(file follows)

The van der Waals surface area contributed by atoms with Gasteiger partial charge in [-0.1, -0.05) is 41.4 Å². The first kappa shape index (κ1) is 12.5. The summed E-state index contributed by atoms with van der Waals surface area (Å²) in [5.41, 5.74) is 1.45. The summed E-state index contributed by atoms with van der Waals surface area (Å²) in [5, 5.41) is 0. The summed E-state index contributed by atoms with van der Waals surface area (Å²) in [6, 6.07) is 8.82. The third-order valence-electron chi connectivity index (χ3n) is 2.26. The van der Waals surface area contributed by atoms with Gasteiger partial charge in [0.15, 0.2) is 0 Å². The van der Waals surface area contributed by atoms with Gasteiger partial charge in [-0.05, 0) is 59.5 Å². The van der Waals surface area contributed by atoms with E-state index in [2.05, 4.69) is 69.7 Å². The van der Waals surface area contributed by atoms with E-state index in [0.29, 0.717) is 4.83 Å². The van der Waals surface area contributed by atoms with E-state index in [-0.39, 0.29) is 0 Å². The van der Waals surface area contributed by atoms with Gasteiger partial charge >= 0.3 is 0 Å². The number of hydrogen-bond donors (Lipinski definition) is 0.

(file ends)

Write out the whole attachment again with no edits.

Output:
The van der Waals surface area contributed by atoms with Gasteiger partial charge in [-0.1, -0.05) is 41.4 Å². The first kappa shape index (κ1) is 12.5. The summed E-state index contributed by atoms with van der Waals surface area (Å²) in [5.41, 5.74) is 1.45. The summed E-state index contributed by atoms with van der Waals surface area (Å²) in [5, 5.41) is 0. The summed E-state index contributed by atoms with van der Waals surface area (Å²) in [6, 6.07) is 8.82. The third-order valence-electron chi connectivity index (χ3n) is 2.26. The van der Waals surface area contributed by atoms with Gasteiger partial charge in [0.15, 0.2) is 0 Å². The van der Waals surface area contributed by atoms with Gasteiger partial charge in [-0.05, 0) is 59.5 Å². The van der Waals surface area contributed by atoms with E-state index in [2.05, 4.69) is 69.7 Å². The van der Waals surface area contributed by atoms with E-state index in [0.29, 0.717) is 4.83 Å². The van der Waals surface area contributed by atoms with E-state index in [-0.39, 0.29) is 0 Å². The van der Waals surface area contributed by atoms with Gasteiger partial charge >= 0.3 is 0 Å². The number of hydrogen-bond donors (Lipinski definition) is 0.